A Solitary Watch investigation into the sites of the federal government’s two “supermax” facilities—the first open for two decades, the second slated to open soon—reveals a number of possible serious environmental hazards. The prisons, ADX Florence in Colorado and AUSP Thomson in Illinois, are built to hold men in extreme solitary confinement. This practice has roused increasing controversy in recent years, due to the psychological and physical damage caused by extreme isolation and sensory deprivation. Yet the impact of underlying environmental hazards on individuals locked down in small cells has never been adequately explored.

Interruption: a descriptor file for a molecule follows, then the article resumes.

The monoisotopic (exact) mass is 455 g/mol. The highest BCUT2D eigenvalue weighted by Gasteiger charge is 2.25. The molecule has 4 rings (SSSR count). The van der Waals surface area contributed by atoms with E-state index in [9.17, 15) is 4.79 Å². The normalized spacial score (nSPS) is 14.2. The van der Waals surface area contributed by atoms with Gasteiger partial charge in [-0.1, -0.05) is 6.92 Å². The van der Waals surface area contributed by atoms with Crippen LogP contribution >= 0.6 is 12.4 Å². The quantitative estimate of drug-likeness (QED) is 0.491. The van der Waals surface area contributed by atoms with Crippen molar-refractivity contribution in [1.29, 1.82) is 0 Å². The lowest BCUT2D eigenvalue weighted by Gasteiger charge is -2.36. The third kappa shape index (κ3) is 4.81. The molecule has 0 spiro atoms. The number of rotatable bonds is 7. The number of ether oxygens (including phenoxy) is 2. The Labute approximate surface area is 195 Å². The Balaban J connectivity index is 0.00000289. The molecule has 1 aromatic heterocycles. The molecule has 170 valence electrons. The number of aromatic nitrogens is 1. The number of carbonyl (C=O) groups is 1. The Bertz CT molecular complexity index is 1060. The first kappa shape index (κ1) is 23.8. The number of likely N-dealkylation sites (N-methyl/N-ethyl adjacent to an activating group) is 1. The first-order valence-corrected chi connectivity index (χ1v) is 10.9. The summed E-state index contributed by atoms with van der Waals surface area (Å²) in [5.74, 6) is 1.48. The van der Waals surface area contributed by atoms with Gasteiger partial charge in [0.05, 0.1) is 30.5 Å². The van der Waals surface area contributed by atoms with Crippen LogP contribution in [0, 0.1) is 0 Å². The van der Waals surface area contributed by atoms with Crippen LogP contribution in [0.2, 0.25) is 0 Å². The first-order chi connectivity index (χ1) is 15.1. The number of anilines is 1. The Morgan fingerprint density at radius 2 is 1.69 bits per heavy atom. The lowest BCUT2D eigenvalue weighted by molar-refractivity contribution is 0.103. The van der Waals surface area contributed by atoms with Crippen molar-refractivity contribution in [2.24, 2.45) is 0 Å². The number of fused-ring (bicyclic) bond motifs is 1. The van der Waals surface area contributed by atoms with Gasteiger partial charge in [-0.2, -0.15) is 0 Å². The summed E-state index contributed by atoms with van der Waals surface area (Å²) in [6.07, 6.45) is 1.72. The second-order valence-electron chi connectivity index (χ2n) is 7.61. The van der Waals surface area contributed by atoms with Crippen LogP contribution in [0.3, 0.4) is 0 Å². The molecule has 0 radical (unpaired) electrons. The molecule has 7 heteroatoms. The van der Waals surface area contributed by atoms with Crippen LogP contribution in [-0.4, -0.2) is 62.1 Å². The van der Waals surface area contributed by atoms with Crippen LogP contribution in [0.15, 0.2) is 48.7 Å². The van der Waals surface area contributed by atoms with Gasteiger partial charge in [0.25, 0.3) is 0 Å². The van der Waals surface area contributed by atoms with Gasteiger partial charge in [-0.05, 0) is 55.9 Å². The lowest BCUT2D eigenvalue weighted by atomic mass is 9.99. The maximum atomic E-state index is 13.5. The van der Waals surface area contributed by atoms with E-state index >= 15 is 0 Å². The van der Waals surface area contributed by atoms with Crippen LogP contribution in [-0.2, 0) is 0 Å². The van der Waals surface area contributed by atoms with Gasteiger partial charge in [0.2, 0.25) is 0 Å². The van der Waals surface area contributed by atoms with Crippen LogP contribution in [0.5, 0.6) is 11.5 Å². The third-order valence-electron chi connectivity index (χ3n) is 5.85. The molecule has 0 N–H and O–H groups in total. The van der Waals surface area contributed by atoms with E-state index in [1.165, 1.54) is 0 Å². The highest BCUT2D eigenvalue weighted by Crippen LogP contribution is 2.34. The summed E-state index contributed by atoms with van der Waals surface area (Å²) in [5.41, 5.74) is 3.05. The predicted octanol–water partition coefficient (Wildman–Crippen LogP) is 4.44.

With rising concerns over environmental justice and the prison-industrial complex, some advocacy groups are questioning why prisoners are not taken into consideration when the Environmental Protection Agency (EPA) approves environmental permits. The Human Rights Defense Center’s (HRDC) Prison Ecology Project and 92 other organizations, including Solitary Watch, drafted a letter to the EPA’s Office of Environmental Justice, arguing that because incarceration “fall[s] into a category of poverty discrimination policies which almost exclusively impact poor communities, with a disproportionate impact on poor communities of color,” federal prisons should be more thoroughly evaluated before permits are approved.